Wat Khao Rang, also known as Sumnak Song Khao Rang or Wat Khao Rang Samakkhitham, is a temple on the slope of the popular Khao Rang (Rang Hill) in Phuket. This is where you can discover a large golden sitting Buddha, which was the first of its kind on the island. This charming temple is usually busy at weekends with visiting locals.

    The temple is often an included itinerary on travels to the Phuket and Andaman region, together with Khao Rang Viewpoint and a selection of Khao Rang's scenic restaurants.

    Wat Khao Rang highlights

    Built many years ago, the beautiful golden sitting Buddha image at Wat Khao Rang is a spiritual center for many worshippers on the island. Not only does it look amazing, but it was also the first big Buddha image Phuket ever had until the giant Buddha in the Nakkerd Hills was built between Chalong and Kata.

    The atmosphere of the temple is very peaceful and not at all touristy. It’s common to see different generations of families come to ‘make merit’ by donating fresh food as well as alms to monks, usually in the mornings before 11am. This is one of the most beautiful images to see in Thailand.

    Don’t miss a chance to walk around the temple to see some of the incredible Thai art forms including a statue of Yommaraj (the Lord of Death) and giants in Thai myths as well as traditional carving on the temple’s doors and roofs. Sitting in a row are the images of monks who were highly respected, and who passed away years ago.

    What not to miss at Wat Khao Rang

    What made this temple famous is not only its interesting religious images but its late founder, Luang Pu Supha (locals sometimes refer to Wat Khao Rang as Wat Lung Pu Supa). Born more than a century ago in a rural area of Issan, he was also known as ‘The Living Monk’ as he lived through the reigns of 5 Thai Kings of the Chakri Dynasty, from King Rama V to King Rama IX. He began his monkhood at the age of 9 and was ordained as first a samanen (apprentice) and later a monk.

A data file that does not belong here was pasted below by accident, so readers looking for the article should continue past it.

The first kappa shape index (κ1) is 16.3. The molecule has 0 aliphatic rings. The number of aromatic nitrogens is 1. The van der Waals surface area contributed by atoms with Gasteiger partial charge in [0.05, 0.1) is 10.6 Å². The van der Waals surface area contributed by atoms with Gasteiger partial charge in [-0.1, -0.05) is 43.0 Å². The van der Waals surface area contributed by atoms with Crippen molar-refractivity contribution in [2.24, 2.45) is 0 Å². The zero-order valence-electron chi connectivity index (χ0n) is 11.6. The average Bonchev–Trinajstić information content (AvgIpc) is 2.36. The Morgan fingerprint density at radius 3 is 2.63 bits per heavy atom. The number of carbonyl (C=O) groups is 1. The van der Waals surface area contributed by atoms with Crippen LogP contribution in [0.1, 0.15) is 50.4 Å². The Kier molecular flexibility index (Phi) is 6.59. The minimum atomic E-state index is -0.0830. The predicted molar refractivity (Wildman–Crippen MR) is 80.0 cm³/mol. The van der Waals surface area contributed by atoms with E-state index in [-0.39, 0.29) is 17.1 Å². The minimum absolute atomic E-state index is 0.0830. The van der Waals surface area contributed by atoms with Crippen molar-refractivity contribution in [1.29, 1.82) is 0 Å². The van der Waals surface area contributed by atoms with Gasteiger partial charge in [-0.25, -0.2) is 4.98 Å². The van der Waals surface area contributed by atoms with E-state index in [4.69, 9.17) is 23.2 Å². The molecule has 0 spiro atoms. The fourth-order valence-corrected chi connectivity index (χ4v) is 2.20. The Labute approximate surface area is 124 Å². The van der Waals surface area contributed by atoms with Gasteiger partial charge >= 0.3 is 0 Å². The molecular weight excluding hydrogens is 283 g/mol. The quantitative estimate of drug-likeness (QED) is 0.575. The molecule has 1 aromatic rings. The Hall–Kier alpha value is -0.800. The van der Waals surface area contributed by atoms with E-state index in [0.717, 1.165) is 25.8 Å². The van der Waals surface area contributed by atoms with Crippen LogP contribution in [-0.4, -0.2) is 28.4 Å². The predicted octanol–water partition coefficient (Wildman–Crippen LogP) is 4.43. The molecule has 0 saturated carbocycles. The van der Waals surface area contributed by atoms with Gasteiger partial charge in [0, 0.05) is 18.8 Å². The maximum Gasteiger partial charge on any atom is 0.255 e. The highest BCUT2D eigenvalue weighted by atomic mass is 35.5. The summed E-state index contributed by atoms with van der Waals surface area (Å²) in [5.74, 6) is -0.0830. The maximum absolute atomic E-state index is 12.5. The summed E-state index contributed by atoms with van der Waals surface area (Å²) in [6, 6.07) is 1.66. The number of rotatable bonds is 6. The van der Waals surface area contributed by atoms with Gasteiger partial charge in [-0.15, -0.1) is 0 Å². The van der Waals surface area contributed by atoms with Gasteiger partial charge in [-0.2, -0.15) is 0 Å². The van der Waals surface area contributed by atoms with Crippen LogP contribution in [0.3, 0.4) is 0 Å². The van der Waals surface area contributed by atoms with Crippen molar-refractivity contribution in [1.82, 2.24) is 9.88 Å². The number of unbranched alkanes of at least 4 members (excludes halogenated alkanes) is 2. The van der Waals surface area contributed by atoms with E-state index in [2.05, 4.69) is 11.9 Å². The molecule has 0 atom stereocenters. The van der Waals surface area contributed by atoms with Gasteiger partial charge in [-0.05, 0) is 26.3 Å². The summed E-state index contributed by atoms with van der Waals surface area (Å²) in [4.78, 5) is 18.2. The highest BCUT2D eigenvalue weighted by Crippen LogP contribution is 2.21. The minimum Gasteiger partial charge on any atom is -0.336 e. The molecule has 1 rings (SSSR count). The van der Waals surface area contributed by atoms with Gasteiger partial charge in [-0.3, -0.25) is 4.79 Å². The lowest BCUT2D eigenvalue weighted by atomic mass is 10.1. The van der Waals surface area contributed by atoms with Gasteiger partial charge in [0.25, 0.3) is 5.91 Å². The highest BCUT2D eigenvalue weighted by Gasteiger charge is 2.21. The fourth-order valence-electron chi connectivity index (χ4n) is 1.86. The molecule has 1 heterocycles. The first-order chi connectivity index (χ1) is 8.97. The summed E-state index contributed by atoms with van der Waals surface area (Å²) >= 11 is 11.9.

In his younger years, Luang Pu Supha never settled anywhere for long and was always on the move to meditate and study Dharma as well as help people. He chose Phuket as his final home probably because of his age and health. After spending many years at Wat Khao Rang, he moved in permanently at Wat Silsuparam (also known as Wat Mai Luang Pu Supha) in Chalong until his passing in 2013.

    Good to know about Luang Pu Supha

    During his pilgrimage, Luang Pu Supha went everywhere mainly by foot, including through deep jungles. He traveled to nearby countries such as Laos, Vietnam, Malaysia, Singapore as well as India and China. He was among a select few Thai monks who made it to France and Eastern Europe which was quite unusual at that time.

    He is popular for his public works, knowledge as well as his humble demeanors. His works included building bridges for poor villages and hospitals for monks. He built or helped renovate more than 30 monasteries around the country including Koh Sirey Temple in Phuket. Wat Khao Rang’s amulets featuring his image are very popular among collectors.

    To get to Wat Khao Rang from Phuket Town, take the Soi Vachira road, which leads from the Vachira Hospital. The temple is a few hundred meters up on the right.

    Wat Khao Rang in Phuket

    Open: Daily from 8am to late afternoon

    Phone: +66 (0)76 222 520

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